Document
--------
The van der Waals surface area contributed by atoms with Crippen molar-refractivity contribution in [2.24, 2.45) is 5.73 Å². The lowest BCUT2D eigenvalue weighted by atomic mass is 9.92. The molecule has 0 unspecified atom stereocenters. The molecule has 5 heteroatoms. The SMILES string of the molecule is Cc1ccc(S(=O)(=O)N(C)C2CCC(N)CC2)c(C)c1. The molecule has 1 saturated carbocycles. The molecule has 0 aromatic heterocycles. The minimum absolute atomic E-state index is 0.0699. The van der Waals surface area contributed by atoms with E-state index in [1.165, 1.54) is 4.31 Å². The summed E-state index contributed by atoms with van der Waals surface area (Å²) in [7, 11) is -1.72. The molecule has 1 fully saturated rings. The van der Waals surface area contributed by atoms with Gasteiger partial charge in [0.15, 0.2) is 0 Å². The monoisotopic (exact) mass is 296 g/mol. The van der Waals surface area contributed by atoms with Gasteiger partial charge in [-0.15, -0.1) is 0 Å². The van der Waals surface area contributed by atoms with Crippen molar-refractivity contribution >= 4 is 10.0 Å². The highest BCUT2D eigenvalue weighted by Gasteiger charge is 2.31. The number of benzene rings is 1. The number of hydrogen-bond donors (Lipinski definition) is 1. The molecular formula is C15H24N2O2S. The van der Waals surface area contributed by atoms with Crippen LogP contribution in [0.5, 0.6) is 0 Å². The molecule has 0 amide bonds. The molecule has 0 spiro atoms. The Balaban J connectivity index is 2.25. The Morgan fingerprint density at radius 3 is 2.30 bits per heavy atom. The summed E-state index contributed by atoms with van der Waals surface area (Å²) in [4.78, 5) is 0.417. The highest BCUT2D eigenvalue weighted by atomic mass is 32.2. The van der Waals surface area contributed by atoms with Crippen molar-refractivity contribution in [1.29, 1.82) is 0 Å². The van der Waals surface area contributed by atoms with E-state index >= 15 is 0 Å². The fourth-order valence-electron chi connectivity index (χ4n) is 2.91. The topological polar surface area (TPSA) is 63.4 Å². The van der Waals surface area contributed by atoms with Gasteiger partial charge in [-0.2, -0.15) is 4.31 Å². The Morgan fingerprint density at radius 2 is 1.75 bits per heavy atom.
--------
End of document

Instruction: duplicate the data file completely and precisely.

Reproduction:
The van der Waals surface area contributed by atoms with Crippen molar-refractivity contribution in [2.24, 2.45) is 5.73 Å². The lowest BCUT2D eigenvalue weighted by atomic mass is 9.92. The molecule has 0 unspecified atom stereocenters. The molecule has 5 heteroatoms. The SMILES string of the molecule is Cc1ccc(S(=O)(=O)N(C)C2CCC(N)CC2)c(C)c1. The molecule has 1 saturated carbocycles. The molecule has 0 aromatic heterocycles. The minimum absolute atomic E-state index is 0.0699. The van der Waals surface area contributed by atoms with E-state index in [1.165, 1.54) is 4.31 Å². The summed E-state index contributed by atoms with van der Waals surface area (Å²) in [7, 11) is -1.72. The molecule has 1 fully saturated rings. The van der Waals surface area contributed by atoms with Gasteiger partial charge in [0.15, 0.2) is 0 Å². The monoisotopic (exact) mass is 296 g/mol. The van der Waals surface area contributed by atoms with Gasteiger partial charge in [-0.15, -0.1) is 0 Å². The van der Waals surface area contributed by atoms with Crippen molar-refractivity contribution >= 4 is 10.0 Å². The highest BCUT2D eigenvalue weighted by Gasteiger charge is 2.31. The number of benzene rings is 1. The number of hydrogen-bond donors (Lipinski definition) is 1. The molecular formula is C15H24N2O2S. The van der Waals surface area contributed by atoms with Crippen LogP contribution in [0.5, 0.6) is 0 Å². The molecule has 0 amide bonds. The molecule has 0 spiro atoms. The Balaban J connectivity index is 2.25. The Morgan fingerprint density at radius 3 is 2.30 bits per heavy atom. The summed E-state index contributed by atoms with van der Waals surface area (Å²) in [4.78, 5) is 0.417. The highest BCUT2D eigenvalue weighted by atomic mass is 32.2. The van der Waals surface area contributed by atoms with Crippen molar-refractivity contribution in [1.29, 1.82) is 0 Å². The van der Waals surface area contributed by atoms with E-state index >= 15 is 0 Å². The fourth-order valence-electron chi connectivity index (χ4n) is 2.91. The topological polar surface area (TPSA) is 63.4 Å². The van der Waals surface area contributed by atoms with Gasteiger partial charge in [-0.2, -0.15) is 4.31 Å². The Morgan fingerprint density at radius 2 is 1.75 bits per heavy atom.